I thought about that at first, but there's really no context to it though, so it might sound a tad too personal.
That might be a cultural thing. Perhaps teachers and students are able to establish a close friendship, especially in small towns, where everyone knows each other, and one another's residency as well. Just a thought... Or perhaps these are private students and the teacher gives them lessons at their home.
For future versions can you show the infinitive/nominative along with translation when we click on the word popup?
That may be beyond their scope (or indeed on the other hand, maybe that's exactly what they intend to do). But in the meantime, until they do, or do not, get that coded, I recommend OpenRussian.org (see here for the entire conjugation of the verb, including stress marks) for conjugations. I always keep this or Wiktionary open when I'm on Duolingo - helps a heck of a lot, and my scattered brain always wants to look up all sorts of definitions to words completely unrelated to the actual assignment at hand. Hope it helps you, too.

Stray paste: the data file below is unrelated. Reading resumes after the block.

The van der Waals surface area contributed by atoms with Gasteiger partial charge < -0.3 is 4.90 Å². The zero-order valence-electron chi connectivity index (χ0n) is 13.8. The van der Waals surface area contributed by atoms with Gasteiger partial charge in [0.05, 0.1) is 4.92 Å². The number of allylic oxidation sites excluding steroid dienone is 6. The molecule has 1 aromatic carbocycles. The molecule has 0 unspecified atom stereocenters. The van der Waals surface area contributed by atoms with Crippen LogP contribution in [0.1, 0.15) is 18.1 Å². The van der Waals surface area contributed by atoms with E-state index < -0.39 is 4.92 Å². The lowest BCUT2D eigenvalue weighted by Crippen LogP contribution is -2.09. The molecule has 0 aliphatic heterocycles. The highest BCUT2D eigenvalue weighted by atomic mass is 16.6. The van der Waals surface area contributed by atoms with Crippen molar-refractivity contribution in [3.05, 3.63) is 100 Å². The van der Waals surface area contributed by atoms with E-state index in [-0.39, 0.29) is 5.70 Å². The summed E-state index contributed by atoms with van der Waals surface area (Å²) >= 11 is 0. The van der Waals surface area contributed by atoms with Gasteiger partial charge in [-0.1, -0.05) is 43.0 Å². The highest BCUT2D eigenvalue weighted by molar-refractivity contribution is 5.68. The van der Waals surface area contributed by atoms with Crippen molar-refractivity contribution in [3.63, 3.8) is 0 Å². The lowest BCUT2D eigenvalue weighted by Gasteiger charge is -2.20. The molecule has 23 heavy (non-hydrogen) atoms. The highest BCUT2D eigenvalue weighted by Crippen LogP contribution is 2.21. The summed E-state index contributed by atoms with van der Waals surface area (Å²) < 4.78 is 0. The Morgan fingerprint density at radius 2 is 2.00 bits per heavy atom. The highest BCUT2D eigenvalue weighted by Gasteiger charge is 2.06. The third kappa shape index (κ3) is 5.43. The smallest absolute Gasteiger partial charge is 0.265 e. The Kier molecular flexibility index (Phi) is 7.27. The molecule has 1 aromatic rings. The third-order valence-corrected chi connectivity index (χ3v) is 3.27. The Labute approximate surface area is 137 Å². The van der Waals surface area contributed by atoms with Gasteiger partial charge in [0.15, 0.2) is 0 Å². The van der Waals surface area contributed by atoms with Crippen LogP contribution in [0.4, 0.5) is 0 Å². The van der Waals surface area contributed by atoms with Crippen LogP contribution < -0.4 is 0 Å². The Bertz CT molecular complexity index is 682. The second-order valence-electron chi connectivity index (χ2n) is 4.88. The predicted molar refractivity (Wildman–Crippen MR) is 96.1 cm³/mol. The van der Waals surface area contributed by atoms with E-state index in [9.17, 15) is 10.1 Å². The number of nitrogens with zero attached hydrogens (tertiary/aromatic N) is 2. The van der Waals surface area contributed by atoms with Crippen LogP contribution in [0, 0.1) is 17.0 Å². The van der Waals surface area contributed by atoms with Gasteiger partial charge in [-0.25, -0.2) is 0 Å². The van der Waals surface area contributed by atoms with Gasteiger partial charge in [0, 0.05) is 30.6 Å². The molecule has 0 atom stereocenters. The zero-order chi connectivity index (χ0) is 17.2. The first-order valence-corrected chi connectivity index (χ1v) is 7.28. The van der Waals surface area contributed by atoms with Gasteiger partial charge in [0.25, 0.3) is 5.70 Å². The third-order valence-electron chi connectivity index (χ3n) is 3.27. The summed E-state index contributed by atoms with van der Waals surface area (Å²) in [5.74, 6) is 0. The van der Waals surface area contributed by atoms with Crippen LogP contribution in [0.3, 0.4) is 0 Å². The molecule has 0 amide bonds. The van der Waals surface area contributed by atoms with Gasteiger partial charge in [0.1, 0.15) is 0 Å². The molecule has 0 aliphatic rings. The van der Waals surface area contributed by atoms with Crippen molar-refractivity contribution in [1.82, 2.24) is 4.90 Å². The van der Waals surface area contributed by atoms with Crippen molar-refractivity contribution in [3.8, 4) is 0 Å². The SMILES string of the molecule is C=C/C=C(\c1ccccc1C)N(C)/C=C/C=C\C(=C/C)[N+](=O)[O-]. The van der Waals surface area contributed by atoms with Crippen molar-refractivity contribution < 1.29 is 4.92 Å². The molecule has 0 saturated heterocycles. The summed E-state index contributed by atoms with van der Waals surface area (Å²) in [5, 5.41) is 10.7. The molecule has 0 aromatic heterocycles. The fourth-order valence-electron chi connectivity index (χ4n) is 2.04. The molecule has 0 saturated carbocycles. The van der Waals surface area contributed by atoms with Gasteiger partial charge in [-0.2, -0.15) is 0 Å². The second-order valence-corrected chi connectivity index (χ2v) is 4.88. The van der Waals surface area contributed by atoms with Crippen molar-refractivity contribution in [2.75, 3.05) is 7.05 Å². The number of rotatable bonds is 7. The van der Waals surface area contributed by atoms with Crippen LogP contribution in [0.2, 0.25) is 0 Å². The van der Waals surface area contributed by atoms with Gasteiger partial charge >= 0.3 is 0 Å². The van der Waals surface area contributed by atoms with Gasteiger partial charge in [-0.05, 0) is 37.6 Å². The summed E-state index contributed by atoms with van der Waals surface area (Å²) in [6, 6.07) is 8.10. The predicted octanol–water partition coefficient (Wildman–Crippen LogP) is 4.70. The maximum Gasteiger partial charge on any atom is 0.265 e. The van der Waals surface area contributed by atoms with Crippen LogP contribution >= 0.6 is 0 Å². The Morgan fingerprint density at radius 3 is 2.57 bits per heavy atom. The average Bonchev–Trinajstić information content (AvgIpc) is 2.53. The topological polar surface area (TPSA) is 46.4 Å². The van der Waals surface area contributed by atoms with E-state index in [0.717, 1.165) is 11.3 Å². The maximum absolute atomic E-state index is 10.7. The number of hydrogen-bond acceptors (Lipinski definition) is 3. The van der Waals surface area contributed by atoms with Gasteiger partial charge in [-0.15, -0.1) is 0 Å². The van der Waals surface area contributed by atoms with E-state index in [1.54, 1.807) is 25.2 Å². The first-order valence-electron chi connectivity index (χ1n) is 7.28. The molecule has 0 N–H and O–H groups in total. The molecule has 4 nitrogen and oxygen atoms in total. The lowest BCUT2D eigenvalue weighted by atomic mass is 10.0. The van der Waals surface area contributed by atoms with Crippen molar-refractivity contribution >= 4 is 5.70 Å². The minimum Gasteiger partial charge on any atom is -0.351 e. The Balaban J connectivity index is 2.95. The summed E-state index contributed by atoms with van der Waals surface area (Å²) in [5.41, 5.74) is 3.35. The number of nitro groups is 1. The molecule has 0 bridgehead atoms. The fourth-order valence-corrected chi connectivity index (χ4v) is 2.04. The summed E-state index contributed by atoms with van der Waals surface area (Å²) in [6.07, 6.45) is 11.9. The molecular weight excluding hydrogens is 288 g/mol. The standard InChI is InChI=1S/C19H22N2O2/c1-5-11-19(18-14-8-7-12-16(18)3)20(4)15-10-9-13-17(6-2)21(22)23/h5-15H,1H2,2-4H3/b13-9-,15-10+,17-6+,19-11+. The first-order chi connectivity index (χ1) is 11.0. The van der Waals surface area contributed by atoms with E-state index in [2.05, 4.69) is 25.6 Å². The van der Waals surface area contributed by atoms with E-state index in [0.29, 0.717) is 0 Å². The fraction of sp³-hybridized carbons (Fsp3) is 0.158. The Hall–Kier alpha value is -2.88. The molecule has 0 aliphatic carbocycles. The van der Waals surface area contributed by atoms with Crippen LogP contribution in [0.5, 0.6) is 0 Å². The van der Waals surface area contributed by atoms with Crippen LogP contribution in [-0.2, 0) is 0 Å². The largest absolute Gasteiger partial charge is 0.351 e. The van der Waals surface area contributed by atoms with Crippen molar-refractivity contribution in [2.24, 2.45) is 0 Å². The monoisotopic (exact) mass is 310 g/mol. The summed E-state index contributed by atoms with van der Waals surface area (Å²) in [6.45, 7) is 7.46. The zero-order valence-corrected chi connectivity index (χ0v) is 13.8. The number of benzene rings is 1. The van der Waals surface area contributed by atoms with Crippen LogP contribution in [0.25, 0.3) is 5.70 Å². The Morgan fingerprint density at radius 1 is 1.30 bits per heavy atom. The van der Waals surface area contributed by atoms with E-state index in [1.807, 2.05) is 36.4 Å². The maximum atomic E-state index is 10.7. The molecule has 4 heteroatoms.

Any comments on ученики versus студенты? Is the former more traditional/outdated and the latter more trendy?
студенты - only university students
ученики - school boys and girls, disciples in religious context, also private students or apprentices.
Because it's wrong. :) In English, you can only say "I live [somewhere]," not "I'm living"
But I heard somewhere: We are living in yellow submarine, yellow submarine, yellow submarine...
Maybe it seemed to me
No. Your word order assumes that you oppose living to other activities. Like: here they eat, and where do they live? If you want just to ask where someone lives, you put "жить" first, and the name or noun second.
The Russian does not sound clear. It sounds like he mumbles in Russian